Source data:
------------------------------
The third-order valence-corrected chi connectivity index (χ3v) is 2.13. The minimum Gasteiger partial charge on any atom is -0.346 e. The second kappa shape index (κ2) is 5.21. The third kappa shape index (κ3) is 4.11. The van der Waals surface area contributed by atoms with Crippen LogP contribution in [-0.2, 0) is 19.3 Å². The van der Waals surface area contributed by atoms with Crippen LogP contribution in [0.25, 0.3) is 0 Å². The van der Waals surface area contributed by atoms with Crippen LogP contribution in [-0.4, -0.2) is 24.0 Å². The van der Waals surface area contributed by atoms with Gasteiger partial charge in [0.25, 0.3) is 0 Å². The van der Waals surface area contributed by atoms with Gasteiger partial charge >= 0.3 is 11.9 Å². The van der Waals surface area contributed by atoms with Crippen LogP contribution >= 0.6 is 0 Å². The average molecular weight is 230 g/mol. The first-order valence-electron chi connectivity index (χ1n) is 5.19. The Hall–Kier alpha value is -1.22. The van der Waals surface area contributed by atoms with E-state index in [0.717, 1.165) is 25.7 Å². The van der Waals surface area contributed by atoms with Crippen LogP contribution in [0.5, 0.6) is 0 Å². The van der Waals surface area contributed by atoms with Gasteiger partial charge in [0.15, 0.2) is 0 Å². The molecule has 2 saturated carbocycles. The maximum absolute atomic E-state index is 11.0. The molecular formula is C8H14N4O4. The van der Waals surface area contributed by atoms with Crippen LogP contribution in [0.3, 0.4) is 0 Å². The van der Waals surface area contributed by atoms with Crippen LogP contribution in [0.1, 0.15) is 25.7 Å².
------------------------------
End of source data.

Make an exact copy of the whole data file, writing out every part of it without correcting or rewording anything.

The third-order valence-corrected chi connectivity index (χ3v) is 2.13. The minimum Gasteiger partial charge on any atom is -0.346 e. The second kappa shape index (κ2) is 5.21. The third kappa shape index (κ3) is 4.11. The van der Waals surface area contributed by atoms with Crippen LogP contribution in [-0.2, 0) is 19.3 Å². The van der Waals surface area contributed by atoms with Crippen LogP contribution in [0.25, 0.3) is 0 Å². The van der Waals surface area contributed by atoms with Crippen LogP contribution in [-0.4, -0.2) is 24.0 Å². The van der Waals surface area contributed by atoms with Gasteiger partial charge in [0.25, 0.3) is 0 Å². The van der Waals surface area contributed by atoms with Gasteiger partial charge >= 0.3 is 11.9 Å². The van der Waals surface area contributed by atoms with Crippen LogP contribution >= 0.6 is 0 Å². The average molecular weight is 230 g/mol. The first-order valence-electron chi connectivity index (χ1n) is 5.19. The Hall–Kier alpha value is -1.22. The van der Waals surface area contributed by atoms with E-state index in [0.717, 1.165) is 25.7 Å². The van der Waals surface area contributed by atoms with Crippen LogP contribution in [0.5, 0.6) is 0 Å². The van der Waals surface area contributed by atoms with Gasteiger partial charge in [0.15, 0.2) is 0 Å². The molecule has 2 saturated carbocycles. The maximum absolute atomic E-state index is 11.0. The molecular formula is C8H14N4O4. The van der Waals surface area contributed by atoms with Crippen LogP contribution in [0.3, 0.4) is 0 Å². The van der Waals surface area contributed by atoms with Crippen LogP contribution in [0.1, 0.15) is 25.7 Å².